Firms missing out on environmental, commercial and development benefits associated with PC re-use, according to new report
Less than half of the PCs that are retired each year will find a second home, according to a new report from IT industry analysts Gartner.
The study found that just 44 per cent of 197 million PCs that were retired in 2007 were re-used, while only one in five found their way to developing markets, despite strong demand from those economies for second hand PCs.
The research will reignite fears that many of the PCs that are donated or sold for re-use are instead being broken up, or even illegally shipped to scrap yards in the developing world.
Ensuring IT equipment is re-used is widely regarded as the most environmentally friendly means of disposing of unwanted kit, as using machines for their full working life helps reduce demand for new raw materials and components, and should result in a net cut in carbon emissions.
Re-use charities such as Computer Aid International also claim that donated PCs can help to support development projects, such as schools and hospitals, in emerging economies.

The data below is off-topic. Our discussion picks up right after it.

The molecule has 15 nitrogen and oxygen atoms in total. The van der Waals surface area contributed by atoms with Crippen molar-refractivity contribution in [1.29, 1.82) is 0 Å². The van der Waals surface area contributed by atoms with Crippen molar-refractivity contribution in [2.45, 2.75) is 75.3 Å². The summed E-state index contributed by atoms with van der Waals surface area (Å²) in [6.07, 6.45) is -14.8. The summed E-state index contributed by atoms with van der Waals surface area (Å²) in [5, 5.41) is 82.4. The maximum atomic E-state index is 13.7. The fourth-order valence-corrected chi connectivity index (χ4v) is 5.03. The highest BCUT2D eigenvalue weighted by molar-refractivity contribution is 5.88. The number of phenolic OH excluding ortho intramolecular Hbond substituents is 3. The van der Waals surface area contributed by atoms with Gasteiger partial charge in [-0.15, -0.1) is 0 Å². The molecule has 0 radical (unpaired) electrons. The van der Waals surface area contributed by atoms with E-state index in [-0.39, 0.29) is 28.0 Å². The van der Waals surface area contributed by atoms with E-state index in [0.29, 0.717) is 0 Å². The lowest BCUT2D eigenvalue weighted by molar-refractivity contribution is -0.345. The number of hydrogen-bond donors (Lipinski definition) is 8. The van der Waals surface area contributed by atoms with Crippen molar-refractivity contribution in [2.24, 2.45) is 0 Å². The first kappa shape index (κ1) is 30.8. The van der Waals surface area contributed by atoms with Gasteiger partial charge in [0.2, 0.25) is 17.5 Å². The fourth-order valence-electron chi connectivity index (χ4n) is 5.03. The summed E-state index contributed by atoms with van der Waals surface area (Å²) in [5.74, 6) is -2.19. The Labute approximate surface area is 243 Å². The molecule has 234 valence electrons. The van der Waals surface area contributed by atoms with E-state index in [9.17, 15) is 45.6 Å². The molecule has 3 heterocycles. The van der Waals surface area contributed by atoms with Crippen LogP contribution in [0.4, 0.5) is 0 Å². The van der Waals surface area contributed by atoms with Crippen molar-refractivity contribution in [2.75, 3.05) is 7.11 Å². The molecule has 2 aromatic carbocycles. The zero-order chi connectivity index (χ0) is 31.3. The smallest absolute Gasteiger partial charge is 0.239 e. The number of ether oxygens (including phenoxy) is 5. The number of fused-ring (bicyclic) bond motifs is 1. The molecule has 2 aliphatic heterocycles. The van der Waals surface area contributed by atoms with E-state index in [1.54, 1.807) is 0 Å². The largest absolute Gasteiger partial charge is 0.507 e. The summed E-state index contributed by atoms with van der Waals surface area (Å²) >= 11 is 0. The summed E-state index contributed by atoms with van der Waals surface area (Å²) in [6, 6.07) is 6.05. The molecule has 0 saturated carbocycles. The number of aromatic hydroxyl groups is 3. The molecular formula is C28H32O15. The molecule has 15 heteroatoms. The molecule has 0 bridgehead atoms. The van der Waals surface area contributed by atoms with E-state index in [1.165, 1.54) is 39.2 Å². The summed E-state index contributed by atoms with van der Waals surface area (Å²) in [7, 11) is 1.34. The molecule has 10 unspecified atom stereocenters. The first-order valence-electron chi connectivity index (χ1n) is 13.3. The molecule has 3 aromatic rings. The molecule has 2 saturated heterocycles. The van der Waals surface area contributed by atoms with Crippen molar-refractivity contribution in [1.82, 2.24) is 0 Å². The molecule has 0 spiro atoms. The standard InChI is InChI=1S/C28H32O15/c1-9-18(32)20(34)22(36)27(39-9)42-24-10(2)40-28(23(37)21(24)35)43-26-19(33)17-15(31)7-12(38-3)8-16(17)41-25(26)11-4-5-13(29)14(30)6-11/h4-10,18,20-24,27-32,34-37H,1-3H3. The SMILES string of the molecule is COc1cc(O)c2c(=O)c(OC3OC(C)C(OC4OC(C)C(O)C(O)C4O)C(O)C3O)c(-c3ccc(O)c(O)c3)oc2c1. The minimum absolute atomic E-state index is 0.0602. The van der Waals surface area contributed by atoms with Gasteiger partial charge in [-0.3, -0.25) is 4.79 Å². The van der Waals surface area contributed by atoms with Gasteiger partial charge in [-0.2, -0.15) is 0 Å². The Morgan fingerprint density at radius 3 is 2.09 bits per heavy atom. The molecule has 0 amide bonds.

However, there have been numerous scandals in recent years highlighting the extent to which the practice is exploited by companies shipping PCs to developing countries where the machines are then broken up in hazardous conditions rather than re-used.
The Gartner research appears to confirm that despite demand for second hand PCs far outstripping supply, the bulk of PCs going into the secondary market are either being recycled or in some cases illegally dumped.
The report argues that there is a financial as well as an environmental incentive for firms to embrace re-use, claiming that a refurbished three-year-old PC can offer a profit margin of between $10 (£7) and $50.
However, the report notes that export tariffs and high transport costs are stopping many recyclers and waste management firms from offering re-use services, while a confusing patchwork of environmental and data loss legislation is similarly restricting the number of PCs firms are willing to donate or sell for re-use.
Meike Escherich, principal analyst at Gartner, said that the supply of PCs for re-use was likely to be cut still further as the recession begins to force firms to delay purchases of new PCs. "In times of uncertainty and recession, we expect replacements will slow down with demand increasing and supplying decreasing," she said.
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